NEW YORK —
“I’ve got a little Irish in me, so I’m supporting the cause,” he said.
May bought the outfit online to wear to Notre Dame football games. But he figured it was fitting for this occasion, too.
“I probably will get to drink for free,” he said, after posing for a photograph with a group of women.
“That’s what I’m hoping,” said his girlfriend, Angela Gibson.
Kenny, who visited Chicago for St. Patrick’s Day last year, was again making the holiday a jumping-off point for an extended trip to the U.S., with stops in Washington and on the West Coast over the ensuing several days.
He and President Barack Obama were to meet Tuesday at the White House and Kenny was to give Obama shamrocks, a tradition that dates to Harry S. Truman’s administration. Obama also was slated to meet the Protestant and Catholic leaders of Northern Ireland’s cross-community government, Peter Robinson and Martin McGuinness.
Thousands of revelers gaudily garbed in green crammed the oak-shaded squares and sidewalks of downtown Savannah, Ga., on Saturday, for a celebration that’s a 189-year-old tradition.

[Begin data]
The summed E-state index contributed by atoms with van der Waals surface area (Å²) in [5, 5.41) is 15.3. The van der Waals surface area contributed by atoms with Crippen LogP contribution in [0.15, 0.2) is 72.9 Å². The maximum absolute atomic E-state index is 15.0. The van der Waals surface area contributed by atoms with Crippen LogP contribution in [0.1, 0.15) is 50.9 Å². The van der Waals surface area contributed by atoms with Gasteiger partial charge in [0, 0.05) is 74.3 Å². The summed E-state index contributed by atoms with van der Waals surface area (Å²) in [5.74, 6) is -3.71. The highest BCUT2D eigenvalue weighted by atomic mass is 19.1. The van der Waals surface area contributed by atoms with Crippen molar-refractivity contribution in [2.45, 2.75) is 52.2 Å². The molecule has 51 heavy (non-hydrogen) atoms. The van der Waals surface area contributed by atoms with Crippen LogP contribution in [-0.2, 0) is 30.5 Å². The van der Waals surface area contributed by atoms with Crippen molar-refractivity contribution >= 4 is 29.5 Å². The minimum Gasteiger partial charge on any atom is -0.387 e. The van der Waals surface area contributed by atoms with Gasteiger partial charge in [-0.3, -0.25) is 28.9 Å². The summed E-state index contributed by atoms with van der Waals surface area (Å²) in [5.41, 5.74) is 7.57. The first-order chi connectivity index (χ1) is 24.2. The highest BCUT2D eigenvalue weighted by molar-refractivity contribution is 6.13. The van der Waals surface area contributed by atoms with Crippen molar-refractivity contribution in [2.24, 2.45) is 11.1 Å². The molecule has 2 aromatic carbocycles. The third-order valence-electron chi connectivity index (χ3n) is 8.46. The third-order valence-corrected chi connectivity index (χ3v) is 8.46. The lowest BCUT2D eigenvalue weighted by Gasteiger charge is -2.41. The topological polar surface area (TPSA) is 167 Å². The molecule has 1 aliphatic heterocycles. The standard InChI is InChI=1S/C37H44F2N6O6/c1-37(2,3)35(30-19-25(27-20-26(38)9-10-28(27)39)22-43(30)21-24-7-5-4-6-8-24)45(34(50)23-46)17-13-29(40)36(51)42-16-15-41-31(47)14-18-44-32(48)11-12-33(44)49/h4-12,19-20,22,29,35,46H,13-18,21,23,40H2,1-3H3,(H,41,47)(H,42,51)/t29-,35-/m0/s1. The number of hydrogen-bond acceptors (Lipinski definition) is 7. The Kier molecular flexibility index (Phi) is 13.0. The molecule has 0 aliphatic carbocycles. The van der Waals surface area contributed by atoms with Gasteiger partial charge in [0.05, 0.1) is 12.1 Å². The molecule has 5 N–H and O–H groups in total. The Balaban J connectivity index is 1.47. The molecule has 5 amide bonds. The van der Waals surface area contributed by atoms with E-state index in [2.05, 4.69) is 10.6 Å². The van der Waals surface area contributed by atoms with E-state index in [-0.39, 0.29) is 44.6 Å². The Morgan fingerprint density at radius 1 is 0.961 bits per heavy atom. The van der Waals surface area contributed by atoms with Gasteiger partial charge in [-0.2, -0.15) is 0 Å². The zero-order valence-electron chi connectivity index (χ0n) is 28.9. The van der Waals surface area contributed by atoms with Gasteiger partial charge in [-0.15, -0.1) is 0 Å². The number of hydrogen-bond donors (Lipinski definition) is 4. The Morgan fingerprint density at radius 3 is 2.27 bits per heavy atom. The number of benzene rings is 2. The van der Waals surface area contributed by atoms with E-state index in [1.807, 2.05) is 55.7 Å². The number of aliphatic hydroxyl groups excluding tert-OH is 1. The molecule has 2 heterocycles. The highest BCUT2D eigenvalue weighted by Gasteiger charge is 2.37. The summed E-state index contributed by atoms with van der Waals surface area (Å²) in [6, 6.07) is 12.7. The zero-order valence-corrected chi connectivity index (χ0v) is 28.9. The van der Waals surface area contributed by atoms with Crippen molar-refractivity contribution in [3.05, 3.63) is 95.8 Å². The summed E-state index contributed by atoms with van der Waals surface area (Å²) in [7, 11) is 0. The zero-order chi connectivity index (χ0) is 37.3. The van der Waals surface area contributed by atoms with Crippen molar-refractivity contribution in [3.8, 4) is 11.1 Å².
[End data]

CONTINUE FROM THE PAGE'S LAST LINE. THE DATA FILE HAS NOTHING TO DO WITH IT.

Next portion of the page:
Led by bagpipers in green kilts, a parade kicked off Saturday morning, hours after customers began lining up at downtown bars. More than 1,000 worshippers also packed the pews of the Cathedral of St. John the Baptist for the Mass that traditionally precedes the parade.
But the Savannah parade went on without Ireland’s No. 2 politician, Eamon Gilmore, who skipped the trip to avoid a dinner where only men are allowed.
Gilmore, the deputy prime minister and foreign minister, told the Irish Times a visit to Georgia’s oldest city would have come with the expectation he attend the annual dinner of the Hibernian Society of Savannah, a private event open only to men. The group’s leader said Saturday that Gilmore wasn’t formally invited but that he would have been welcome.